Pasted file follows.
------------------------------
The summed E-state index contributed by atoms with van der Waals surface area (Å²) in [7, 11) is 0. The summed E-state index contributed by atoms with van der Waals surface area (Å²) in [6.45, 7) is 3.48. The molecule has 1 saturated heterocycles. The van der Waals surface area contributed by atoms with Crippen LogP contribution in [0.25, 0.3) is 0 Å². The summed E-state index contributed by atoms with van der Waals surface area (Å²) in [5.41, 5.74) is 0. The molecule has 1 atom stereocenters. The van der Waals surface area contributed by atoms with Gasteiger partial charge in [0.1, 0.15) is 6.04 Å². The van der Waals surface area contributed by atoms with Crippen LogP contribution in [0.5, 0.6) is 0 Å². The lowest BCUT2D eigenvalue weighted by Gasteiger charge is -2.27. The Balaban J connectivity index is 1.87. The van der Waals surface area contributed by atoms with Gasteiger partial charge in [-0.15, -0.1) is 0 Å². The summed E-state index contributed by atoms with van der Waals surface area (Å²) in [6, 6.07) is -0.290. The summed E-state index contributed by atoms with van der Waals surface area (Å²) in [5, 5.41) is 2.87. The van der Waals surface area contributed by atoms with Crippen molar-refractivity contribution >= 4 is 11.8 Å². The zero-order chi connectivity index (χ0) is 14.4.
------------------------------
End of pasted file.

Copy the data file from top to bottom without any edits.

The summed E-state index contributed by atoms with van der Waals surface area (Å²) in [7, 11) is 0. The summed E-state index contributed by atoms with van der Waals surface area (Å²) in [6.45, 7) is 3.48. The molecule has 1 saturated heterocycles. The van der Waals surface area contributed by atoms with Crippen LogP contribution in [0.25, 0.3) is 0 Å². The summed E-state index contributed by atoms with van der Waals surface area (Å²) in [5.41, 5.74) is 0. The molecule has 1 atom stereocenters. The van der Waals surface area contributed by atoms with Gasteiger partial charge in [0.1, 0.15) is 6.04 Å². The van der Waals surface area contributed by atoms with Crippen LogP contribution in [0.5, 0.6) is 0 Å². The lowest BCUT2D eigenvalue weighted by Gasteiger charge is -2.27. The Balaban J connectivity index is 1.87. The van der Waals surface area contributed by atoms with Gasteiger partial charge in [-0.15, -0.1) is 0 Å². The summed E-state index contributed by atoms with van der Waals surface area (Å²) in [6, 6.07) is -0.290. The summed E-state index contributed by atoms with van der Waals surface area (Å²) in [5, 5.41) is 2.87. The van der Waals surface area contributed by atoms with Crippen molar-refractivity contribution >= 4 is 11.8 Å². The zero-order chi connectivity index (χ0) is 14.4.